Toothpaste Ingredients

Although the ingredients, and their proportions, of many toothpastes are closely guarded secrets, most toothpastes ( including therapeutic pastes) contain all or some of the following substances:Abrading, polishing, and bleaching agents. Abrading and polishing agents comprise as much as 50% of most dentifrices. The abrasive ingredient actually grinds off enamel and dentin, much like rough sandpaper abrades wood. The polishing agents are included to help smooth off the roughened areas, like using a fine sandpaper. The extent to which any dentifrice will abrade your teeth will depend on the following factors:

  • Its abrasive index
  • Its acidity
  • The hardness of your tooth enamel
  • The hardness of the toothbrush bristles
  • The force with which you use your brush
  • How long and how often you brush

Thus, you could use an abrasive toothpaste but not brush very hard or very often and therefore not wear away as much tooth as if you used a less abrasive paste, used hard bristles, brushed hard, and brushed often.

Abrading and polishing agents can be valuable if they are used correctly. But toothpastes that are highly acidic or abrasive can be double-edged swords if they are abused. Originally intended to remove dietary and other stains, such as those caused by coffee, tea, and tobacco, some of these pates contain acids that are actually powerful enough to remove tooth enamel and dentin. This is especially true if you have soft teeth.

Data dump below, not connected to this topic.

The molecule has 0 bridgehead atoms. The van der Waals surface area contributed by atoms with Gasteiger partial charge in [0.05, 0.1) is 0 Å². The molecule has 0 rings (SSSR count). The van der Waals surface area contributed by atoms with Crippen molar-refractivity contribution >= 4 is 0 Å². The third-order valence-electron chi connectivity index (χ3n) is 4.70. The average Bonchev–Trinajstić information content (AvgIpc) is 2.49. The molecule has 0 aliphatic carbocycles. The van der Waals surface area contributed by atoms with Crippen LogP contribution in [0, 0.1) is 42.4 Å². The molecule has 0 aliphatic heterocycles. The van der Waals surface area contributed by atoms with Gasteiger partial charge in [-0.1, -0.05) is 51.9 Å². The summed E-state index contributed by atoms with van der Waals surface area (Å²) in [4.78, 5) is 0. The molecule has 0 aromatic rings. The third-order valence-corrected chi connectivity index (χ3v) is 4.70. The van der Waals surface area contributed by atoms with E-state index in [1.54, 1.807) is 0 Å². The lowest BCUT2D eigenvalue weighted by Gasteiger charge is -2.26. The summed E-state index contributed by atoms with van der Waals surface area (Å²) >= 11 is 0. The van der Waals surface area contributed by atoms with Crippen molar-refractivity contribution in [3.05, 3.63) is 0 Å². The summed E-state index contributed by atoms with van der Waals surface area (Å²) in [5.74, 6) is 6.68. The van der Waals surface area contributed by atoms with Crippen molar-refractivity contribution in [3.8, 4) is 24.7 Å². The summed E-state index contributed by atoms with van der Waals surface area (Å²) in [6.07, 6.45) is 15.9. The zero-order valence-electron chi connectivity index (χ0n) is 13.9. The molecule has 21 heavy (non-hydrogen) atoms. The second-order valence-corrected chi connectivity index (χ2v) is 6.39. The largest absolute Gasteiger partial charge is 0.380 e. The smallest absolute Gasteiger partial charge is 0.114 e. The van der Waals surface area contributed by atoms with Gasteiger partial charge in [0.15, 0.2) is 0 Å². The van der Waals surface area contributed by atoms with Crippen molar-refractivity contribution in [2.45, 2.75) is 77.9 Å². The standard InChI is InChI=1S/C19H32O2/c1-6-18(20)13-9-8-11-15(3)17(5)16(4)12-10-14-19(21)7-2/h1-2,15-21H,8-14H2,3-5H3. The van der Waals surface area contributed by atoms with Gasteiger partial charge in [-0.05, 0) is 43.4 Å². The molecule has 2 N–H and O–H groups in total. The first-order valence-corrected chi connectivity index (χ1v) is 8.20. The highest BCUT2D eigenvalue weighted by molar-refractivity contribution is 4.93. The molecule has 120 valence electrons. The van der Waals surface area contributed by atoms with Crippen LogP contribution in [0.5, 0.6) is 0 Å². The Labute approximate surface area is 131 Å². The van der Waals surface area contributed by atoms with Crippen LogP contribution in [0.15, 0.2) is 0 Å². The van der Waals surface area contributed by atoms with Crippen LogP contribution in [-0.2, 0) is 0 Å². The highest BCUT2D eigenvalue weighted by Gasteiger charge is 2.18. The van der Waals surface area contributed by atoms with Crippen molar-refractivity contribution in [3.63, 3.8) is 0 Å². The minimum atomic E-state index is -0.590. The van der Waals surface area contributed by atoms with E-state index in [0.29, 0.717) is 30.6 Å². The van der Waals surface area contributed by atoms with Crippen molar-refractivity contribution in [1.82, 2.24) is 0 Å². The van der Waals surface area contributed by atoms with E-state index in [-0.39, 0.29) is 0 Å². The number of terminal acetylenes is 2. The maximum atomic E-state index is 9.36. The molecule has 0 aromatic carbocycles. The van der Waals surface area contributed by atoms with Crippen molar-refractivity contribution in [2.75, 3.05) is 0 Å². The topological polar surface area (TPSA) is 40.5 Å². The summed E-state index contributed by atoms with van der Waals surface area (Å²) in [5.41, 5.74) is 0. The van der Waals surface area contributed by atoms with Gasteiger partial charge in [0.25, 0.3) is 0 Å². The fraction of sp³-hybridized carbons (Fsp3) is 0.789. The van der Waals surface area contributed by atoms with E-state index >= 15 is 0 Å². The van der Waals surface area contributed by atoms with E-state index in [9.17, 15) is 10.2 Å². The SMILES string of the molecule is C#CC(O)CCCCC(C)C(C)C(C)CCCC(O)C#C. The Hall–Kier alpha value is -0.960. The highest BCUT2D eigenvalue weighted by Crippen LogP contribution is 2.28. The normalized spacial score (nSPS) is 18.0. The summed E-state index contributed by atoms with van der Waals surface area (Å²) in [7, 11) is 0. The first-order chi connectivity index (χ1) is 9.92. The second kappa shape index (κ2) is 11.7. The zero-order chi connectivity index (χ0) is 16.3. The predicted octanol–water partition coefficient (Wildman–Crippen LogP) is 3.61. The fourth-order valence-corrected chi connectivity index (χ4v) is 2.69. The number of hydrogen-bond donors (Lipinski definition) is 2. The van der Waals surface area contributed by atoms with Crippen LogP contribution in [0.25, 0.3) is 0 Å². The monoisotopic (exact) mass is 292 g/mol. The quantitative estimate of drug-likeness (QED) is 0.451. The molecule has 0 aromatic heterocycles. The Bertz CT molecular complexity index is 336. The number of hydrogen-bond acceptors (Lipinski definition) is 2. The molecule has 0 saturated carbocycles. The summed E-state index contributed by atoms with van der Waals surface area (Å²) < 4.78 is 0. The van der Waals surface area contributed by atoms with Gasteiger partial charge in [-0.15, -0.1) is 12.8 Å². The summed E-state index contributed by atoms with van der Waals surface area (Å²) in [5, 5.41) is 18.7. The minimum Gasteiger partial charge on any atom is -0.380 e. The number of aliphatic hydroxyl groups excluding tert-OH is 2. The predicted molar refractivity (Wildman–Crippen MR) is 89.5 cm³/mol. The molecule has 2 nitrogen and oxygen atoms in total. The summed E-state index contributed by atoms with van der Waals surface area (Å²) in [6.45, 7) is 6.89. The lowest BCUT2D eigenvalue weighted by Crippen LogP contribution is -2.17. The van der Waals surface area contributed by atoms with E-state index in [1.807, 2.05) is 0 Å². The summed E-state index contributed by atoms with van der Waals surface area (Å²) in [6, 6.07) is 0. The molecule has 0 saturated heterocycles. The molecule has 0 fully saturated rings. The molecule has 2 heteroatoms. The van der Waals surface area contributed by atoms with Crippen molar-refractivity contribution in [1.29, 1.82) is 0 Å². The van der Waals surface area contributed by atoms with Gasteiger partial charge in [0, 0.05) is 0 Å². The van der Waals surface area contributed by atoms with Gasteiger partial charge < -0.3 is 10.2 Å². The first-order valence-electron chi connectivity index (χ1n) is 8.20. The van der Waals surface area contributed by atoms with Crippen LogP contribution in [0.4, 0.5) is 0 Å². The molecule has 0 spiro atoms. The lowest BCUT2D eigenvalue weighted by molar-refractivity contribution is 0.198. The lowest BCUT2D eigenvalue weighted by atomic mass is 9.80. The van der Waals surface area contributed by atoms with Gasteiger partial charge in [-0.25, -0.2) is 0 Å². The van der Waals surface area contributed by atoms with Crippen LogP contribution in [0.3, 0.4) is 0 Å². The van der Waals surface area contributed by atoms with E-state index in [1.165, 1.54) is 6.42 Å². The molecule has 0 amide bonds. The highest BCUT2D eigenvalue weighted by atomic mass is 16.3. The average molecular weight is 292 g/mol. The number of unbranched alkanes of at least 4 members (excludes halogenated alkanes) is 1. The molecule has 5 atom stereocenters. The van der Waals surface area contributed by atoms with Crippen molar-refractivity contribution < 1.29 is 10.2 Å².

You may not know it, but although enamel is pretty hard and looks solid white, it is actually somewhat translucent. The dentin, the supportive tooth substance that lies directly underneath the enamel, is yellow in color. As the enamel wears away and gets thinner, the dentin shows through more and more. And because the dentin is yellow, guess what seems to be happening to your teeth? Yep, they will appear to be yellowing. Although enamel can be intrinsically stained during its formation and varies in color, the truth is that, once it has formed, the enamel itself never actually becomes yellow, it just becomes thinner, pitted, or stained. If the enamel is intrinsically stained, or if it has been getting thinner, using strong abrasive or etching agent defeats the whole purpose of the whiter-and-brighter promotion.

Many people are born with yellow-looking teeth. This could be the result of thinner, colored, or more translucent enamel or of dentin that is more yellow than normal. If you find yourself in this category, don’t fall into the whitener paste trap. When you first use such pastes periodically to remove dietary stains and then stop, you will be using them correctly. But if the continual search for those movie-star whites has led you to think that scrubbing and polishing your enamel away is the right way to go, you are barking up the wrong tree.